Gruul Monsters, Ramp, or Colossal Gruul - this was the match up I was most concerned about going into the tournament. Their creatures are significantly bigger than yours and getting to six mana to OverloadMizzium Mortars or activate a Polukranos, World Eater seemed rather easy between Elvish Mystic, Sylvan Caryatid, etc., and there's always the fear of a huge Mistcutter Hydra post-board. My best guess heading into States on how to win this match up was to beat them the same way you used to beat up the old Wolf Run Ramp decks - restrict their mana and kill them before they could get any of their huge spells online. Here I'd bring in the extra Rapid Hybridizations in exchange for a Bident and Cloudfin Raptors.
Other Midrange Decks - decks like BWR or Rakdos Midrange in theory have the tools to keep up with you: spot removal, sweepers, big creatures, card draw. In actuality, the BWR lists feel a lot like Jund from Ravinca Standard with far worse mana - sometimes you draw a good mix of removal and threats and Smoke your opponents, and sometimes you draw the wrong half of your deck and die a slow painful death. These decks do a lot of damage to themselves with shocklands, Thoughtseize, and Read the Bones. Rapid Hybridization here is a good way to transform their Stormbreath Dragons into something more manageable and I'd bring in Negates for Anger of the Gods and Mizzium Mortars probably in exchange for Cloudfin Raptors again.
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The Mirror - a lot of this match up comes down to who goes first - given equal draws, getting your Thassa active, or landing Nightveil Specter first is a huge advantage. The specter is an amazing card in this match - every time you connect, you're essentially drawing a card and I've gotten into more than one Domestication fight over a single Nightveil Specter. Keep in mind timestamp effects means the player with the last Domestication on a creature controls that creature, though the previous Domestications still add to each player's devotion count. This is a match that makes me want another Nykthos in the main board because the mana advantage is huge. I'd also bring in the Gainsays and the Rapid Hybridizations and take out the Judge's Familiars - the Cloudfins can evolve easily and provide a blocker for Nightveil Specter. I will also trim a Bident, and the Jace, though taking out the Jace might be wrong. Jace is generally very good against small creature decks, but an active Thassa will quickly wipe out a Jace and I prefer to bring in cards that will help control my opponent's devotion and Masters.
R1: Monoblack Devotion (2-1)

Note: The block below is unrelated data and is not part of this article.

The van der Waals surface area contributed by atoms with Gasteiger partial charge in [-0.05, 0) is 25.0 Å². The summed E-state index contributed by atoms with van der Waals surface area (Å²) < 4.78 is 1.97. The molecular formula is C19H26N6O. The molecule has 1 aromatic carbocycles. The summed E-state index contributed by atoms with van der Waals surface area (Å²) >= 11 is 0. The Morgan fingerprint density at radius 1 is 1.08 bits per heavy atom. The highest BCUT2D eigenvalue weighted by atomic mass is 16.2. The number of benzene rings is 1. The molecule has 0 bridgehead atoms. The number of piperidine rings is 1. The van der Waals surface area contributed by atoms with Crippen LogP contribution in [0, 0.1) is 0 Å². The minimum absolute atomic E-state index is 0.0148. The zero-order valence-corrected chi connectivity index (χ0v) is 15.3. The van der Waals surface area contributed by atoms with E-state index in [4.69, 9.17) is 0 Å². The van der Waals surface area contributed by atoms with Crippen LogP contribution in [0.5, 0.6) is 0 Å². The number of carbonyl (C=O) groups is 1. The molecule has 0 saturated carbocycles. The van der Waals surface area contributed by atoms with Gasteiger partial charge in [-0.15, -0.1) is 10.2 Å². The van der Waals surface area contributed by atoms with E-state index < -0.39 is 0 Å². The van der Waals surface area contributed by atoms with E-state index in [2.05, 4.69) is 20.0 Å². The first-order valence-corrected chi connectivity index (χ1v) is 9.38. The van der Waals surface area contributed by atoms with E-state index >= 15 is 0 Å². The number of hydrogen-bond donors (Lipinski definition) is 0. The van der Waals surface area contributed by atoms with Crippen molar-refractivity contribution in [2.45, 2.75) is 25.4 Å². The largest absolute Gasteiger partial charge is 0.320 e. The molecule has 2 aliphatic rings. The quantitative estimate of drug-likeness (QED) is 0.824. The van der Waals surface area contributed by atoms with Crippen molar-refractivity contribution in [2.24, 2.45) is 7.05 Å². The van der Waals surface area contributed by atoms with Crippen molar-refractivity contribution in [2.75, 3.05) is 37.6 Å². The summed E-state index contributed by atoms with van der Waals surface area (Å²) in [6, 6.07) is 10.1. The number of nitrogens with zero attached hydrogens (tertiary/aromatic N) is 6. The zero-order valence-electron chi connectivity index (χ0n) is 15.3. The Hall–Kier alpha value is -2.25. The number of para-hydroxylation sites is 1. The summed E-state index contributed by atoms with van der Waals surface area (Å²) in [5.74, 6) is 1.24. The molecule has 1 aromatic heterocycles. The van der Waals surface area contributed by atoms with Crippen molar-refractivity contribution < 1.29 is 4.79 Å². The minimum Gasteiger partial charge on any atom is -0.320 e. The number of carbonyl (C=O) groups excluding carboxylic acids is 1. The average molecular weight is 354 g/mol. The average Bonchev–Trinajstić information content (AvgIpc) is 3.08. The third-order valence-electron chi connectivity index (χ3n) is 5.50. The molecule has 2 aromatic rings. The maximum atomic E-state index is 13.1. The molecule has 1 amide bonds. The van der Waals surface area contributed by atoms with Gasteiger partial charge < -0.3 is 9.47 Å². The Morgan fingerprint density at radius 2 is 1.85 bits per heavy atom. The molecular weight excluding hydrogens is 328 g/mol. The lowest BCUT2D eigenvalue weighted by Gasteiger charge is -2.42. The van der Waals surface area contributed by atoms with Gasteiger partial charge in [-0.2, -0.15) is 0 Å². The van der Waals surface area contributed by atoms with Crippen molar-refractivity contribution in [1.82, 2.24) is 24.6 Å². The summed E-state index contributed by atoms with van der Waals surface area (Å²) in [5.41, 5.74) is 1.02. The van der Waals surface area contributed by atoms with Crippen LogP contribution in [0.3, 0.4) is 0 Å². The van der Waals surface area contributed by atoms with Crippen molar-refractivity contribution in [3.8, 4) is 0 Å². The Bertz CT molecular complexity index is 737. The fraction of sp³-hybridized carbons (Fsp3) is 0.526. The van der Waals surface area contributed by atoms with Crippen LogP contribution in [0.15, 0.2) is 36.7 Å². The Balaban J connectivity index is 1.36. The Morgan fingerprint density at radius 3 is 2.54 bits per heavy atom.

R2: Red Deck Wins (2-1)
R3: Golgari Aggro (2-0)
R4: Selesnya Aggro (1-2)
R5: Esper Control (2-1)
R6: Naya Aggro (2-1)
R7: Red Deck Wins (2-0)
T8: Orzhov Midrange (2-1)
T4: White Weenie (2-0)
Finals: G/R Monsters (2-0)
All the matches pretty much played out according to plan - against the aggro decks, I either curved out into a Master of Waves or got Thassa active or stalled the board out until I drew either of those two. The only match I lost all day was to the Selesnya Aggro deck. The first two games were fairly uninteresting as we took turns mulling to five and getting pounded by optimal draws from the other. The third game stalled after the initial rush as we both started drawing lands. I drew the Master of Waves and my opponent immediately drew a Mistcutter Hydra and cast it for six - this allowed him to swing in with just the Hydra and hold back the rest of his team to block and the Hydra killed me on the following turn. (More on the Hydra later.) I got there in game three against Esper with a Bident and a determined Judge's Familiar doing the final five points of damage, though the Bident was the reason I won that game - I drew an extra five or six cards off of the Bident and countered two of my opponent's Revelations.
In the Top 4 against White Weenie, I think my opponent cast a Brave the Elements that he thought would be lethal when he named blue, but he forgot about the untapped Mutavault I had held back. With all these devotion decks, I do expect Brave the Elements to start deciding games. Against the Gruul Monsters deck in the finals, I used Tidebinder Mages to keep my opponent's mana dorks locked down and kept him off his big creatures/spells long enough to win the games. After the finals, my opponent was gracious enough to tell me that my plan of tying up his mana dorks kept him from overloading a Mizzium Mortars in game one and essentially what kept him off the board in game two.
As for changes I'd make to the deck, I wouldn't touch the maindeck right now and I think the manabase is perfect. For the sideboard, I'd want another Mutavault for the control match up and to be able to go up to 25 lands and bring in the AEtherling. With monoblack taking down GP Louisville, I'd consider adding a Mizzium Skin. I'd remove one of the AEtherling and the Jace, Memory Adept from the board. And then there's Mistcutter Hydra - other than chumping with Mutavaults or shenanigans with Rapid Hybridization on you own creatures (hopefully Thassa), I had no way of dealing with the Hydra. I think that Ratchet Bomb is a poor answer - sitting around with a Ratchet Bomb on one counter for turn after turn is a waste, especially if your opponent casts something else you need to deal with, i.e. Polukranos. For the time being, I'd expect that monoblack and Esper control will hold down the Gruul/Monogreen Devotion decks and just accept that you're weak to the hydra and race them.
I certainly think Monoblue devotion is going to stick around. My main concern is the shift towards devotion based strategies means you do have to play cards that aren't inherently powerful. Thassa, God of the Sea and Master of Waves are definitely the most powerful creatures in the deck with Nightveil Specter coming in a distant third. Decks have already started adapting by carrying more and more removal and you might find yourself with a 0/1 Cloudfin Raptor and not much else in play. As always, time will tell. Thanks for reading and support your local game shops.